Skip to comments.Iran: India-US nuclear deal could set a precedent for Israel
Posted on 08/01/2008 8:29:30 AM PDT by CarrotAndStick
Vienna - India's nuclear trade deal with the United States might create a precedent for Israel, an Iranian diplomat warned on Friday, as the UN nuclear watchdog prepared to approve an inspection plan for India that is part of the bilateral deal. Under its 2005 deal with the US, India is to receive nuclear supplies in return for opening its nuclear energy sector to International Atomic Energy Agency (IAEA) inspections, despite the fact that - like Israel - it is a nuclear weapons country not party to the Nuclear Non-Proliferation Treaty.
"There is serious concern that the United States has taken this step with the intention to create a precedent and pave the way for Israel to continue its clandestine weapons activities," Ali Asghar Soltanieh, Iran's ambassador to the United Nations in Vienna, told the IAEA Board of Governors.
The IAEA's Safeguards Agreement to inspect additional Indian facilities "raises pertinent questions about the status and the fate of (the) nonproliferation regime," he said.
Nonproliferation experts are concerned that Iran could one day build atom bombs and then ask for a similar deal as India. North Korea and Pakistan, both nuclear weapons states outside the nonproliferation treaty, have indicated they wanted to be treated in the same manner as India.
Pakistan not eligible for similar n-deal: Burns
Washington: The former Under Secretary of State of Political Affairs, Nicholas Burns, one of the architects of the Indo-U.S. nuclear deal, feels Pakistan cannot expect a similar pact, a day after its Prime Minister Yousuf Raza Gilani demanded such a deal from the U.S.
Mr. Burns also pressed for the speedy approval of the deal ahead of the IAEA taking up the India-specific safeguards pact for approval, saying it was good for both the countries besides helping strengthen the non-proliferation regime.
Indias trust, its credibility, the fact that it has promised to create a state-of-the-art facility, monitored by the IAEA, to begin a new export control regime in place, because it has not proliferated the nuclear technology, we cant say that about Pakistan. said Mr. Burns when asked whether the U.S. would offer a nuclear deal with Pakistan on the lines of the Indo-U.S. deal during a debate on the nuclear agreement at the Brookings Institution.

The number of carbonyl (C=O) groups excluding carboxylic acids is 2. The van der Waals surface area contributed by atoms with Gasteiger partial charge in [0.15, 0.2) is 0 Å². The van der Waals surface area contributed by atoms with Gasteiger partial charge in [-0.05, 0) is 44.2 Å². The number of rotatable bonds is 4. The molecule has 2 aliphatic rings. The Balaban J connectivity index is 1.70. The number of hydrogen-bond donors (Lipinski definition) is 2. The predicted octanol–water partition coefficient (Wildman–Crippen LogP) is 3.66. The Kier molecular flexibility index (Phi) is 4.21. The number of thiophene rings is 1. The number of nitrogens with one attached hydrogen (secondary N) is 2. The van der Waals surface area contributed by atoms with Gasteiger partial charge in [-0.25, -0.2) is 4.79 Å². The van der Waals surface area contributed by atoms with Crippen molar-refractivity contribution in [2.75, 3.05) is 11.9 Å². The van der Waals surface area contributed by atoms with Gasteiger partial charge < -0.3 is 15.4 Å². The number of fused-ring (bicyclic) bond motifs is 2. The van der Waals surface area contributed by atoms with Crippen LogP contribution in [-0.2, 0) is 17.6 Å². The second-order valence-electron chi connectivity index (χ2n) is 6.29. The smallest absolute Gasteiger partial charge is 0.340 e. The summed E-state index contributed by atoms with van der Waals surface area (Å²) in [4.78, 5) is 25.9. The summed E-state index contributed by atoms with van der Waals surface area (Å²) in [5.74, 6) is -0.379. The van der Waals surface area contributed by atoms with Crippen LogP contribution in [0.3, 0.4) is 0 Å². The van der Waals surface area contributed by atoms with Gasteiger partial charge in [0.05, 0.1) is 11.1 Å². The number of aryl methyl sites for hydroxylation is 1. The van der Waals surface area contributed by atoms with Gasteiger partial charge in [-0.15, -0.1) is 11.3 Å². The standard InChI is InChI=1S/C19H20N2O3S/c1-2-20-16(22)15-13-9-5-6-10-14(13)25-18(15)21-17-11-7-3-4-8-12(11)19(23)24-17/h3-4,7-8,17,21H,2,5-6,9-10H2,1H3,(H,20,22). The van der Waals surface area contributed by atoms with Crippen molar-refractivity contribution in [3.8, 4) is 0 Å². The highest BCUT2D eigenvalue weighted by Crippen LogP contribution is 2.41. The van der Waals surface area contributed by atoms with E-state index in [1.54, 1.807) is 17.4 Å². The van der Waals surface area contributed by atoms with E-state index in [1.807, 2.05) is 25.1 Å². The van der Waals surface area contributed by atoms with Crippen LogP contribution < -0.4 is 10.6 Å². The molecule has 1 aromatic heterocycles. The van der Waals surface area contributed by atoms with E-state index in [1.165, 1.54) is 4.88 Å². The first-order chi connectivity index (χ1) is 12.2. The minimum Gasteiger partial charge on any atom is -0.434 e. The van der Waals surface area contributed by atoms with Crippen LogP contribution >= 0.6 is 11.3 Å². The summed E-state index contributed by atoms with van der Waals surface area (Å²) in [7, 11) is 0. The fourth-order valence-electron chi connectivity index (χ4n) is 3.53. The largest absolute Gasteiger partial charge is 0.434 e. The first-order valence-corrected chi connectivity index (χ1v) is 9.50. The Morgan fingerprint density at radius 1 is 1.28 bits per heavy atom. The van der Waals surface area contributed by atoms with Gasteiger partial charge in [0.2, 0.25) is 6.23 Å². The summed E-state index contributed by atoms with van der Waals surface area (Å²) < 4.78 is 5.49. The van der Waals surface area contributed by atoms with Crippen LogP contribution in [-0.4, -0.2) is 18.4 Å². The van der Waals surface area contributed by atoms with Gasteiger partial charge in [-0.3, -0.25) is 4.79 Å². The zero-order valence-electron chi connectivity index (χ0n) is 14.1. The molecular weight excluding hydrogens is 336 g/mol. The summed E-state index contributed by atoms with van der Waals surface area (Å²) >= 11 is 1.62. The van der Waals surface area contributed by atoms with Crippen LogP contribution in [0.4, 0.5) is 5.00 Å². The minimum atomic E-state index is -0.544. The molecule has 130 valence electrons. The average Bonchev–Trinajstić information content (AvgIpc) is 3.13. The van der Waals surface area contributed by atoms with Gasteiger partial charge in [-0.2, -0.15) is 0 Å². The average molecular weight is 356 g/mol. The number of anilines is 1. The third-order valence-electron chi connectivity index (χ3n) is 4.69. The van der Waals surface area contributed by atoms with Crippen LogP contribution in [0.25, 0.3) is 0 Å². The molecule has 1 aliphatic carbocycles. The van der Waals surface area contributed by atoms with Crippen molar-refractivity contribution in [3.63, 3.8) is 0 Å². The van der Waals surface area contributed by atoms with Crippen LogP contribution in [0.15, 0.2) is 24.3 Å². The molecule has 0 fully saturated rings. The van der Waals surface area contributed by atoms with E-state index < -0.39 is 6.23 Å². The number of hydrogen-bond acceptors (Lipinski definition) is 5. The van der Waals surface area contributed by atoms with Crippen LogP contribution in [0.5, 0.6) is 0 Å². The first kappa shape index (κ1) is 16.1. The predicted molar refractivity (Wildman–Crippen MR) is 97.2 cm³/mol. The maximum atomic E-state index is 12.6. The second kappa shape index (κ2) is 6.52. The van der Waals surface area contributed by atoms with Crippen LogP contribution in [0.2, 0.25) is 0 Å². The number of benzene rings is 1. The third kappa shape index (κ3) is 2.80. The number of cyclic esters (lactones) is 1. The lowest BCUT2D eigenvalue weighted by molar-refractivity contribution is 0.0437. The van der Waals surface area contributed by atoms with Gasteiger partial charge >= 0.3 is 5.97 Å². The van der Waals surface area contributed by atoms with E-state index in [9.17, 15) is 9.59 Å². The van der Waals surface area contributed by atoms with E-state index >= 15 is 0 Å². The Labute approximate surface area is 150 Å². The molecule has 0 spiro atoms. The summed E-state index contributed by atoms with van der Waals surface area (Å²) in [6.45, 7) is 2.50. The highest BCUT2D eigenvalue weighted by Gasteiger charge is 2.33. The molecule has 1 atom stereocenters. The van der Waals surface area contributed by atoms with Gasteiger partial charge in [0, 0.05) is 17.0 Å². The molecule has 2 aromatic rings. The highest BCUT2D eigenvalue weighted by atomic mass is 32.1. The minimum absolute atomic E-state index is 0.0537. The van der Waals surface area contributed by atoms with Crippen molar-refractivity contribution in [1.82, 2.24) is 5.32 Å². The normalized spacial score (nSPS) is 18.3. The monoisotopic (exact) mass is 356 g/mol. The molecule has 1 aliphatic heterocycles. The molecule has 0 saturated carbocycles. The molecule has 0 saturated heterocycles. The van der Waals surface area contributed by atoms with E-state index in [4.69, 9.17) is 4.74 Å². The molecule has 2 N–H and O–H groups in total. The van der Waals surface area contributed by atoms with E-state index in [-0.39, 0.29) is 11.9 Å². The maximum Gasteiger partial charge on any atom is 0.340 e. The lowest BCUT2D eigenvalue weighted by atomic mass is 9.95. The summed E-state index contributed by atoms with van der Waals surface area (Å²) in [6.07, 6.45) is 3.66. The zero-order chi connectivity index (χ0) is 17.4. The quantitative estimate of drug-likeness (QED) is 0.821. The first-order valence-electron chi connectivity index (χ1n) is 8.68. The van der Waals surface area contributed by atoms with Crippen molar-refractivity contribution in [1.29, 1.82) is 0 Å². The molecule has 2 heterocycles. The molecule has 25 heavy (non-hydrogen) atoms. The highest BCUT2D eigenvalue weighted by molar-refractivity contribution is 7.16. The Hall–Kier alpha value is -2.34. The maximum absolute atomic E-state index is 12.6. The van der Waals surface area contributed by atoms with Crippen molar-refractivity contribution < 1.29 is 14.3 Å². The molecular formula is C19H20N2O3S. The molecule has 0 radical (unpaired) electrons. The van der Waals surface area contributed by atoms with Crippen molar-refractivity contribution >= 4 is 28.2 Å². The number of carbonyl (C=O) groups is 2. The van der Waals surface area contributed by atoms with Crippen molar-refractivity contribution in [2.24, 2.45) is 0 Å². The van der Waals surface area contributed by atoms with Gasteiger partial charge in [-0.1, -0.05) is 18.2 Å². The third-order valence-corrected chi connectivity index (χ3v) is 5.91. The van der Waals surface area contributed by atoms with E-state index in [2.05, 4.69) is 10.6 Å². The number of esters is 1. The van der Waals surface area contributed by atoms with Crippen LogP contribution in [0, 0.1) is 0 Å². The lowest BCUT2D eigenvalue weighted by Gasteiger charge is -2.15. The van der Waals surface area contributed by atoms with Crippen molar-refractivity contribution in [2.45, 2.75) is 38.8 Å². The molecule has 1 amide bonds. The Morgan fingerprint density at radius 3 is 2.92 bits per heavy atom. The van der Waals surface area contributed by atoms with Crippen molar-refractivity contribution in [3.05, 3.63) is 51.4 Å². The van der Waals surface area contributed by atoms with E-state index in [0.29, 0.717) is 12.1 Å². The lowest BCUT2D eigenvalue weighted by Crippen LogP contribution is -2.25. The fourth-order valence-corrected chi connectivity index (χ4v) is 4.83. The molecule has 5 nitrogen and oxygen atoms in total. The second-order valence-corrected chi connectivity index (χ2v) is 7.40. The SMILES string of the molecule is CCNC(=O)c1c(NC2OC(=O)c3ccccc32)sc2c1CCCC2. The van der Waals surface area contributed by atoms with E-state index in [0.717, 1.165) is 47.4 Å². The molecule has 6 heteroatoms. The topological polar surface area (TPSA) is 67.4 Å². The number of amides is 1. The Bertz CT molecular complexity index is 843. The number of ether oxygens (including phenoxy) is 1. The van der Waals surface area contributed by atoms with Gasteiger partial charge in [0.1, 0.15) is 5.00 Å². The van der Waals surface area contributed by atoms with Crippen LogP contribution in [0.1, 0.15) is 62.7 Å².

After meeting U.S. President George W. Bush, Mr. Gilani demanded a nuclear deal similar to the one Washington has forged with New Delhi, assuring the nuclear proliferation network of its scientist, A. Q. Khan, was broken and would not be repeated.
There should be no preferential [treatment], there should be no discrimination. And if they want to give civilian nuclear status to India, we would also expect the same for Pakistan too, said Mr. Gilani at a gathering under the aegis of the Council on Foreign Relations and the Middle East Institute.
On the Indo-U.S. pact, Mr. Burns, who was the U.S. pointsman for the deal, said: My conviction is that this deal strengthens the non-proliferation regime... it makes India a stakeholder. I am for this agreement because it is good for both countries.... The civilian nuclear deal is a symbolic centre piece of the bilateral relations.
He also gave a Teheran link to the nuclear deal when he said a swift approval by the IAEA, NSG and the U.S. Congress would send a strong message to countries like Iran to play by the rules and for strengthening the non-proliferation regime. If you play by the rules.... there will be benefits, he reminded Tehran.
Mr. Burns, who stepped down in March and was appointed as a special envoy to U.S. Secretary of State Condoleezza Rice on the deal, also stressed the U.S. has in place the right measures to protect its interests by retaining the right to terminate the agreement. He asserted the 123 Agreement is absolutely consistent with the Hyde Act. PTI
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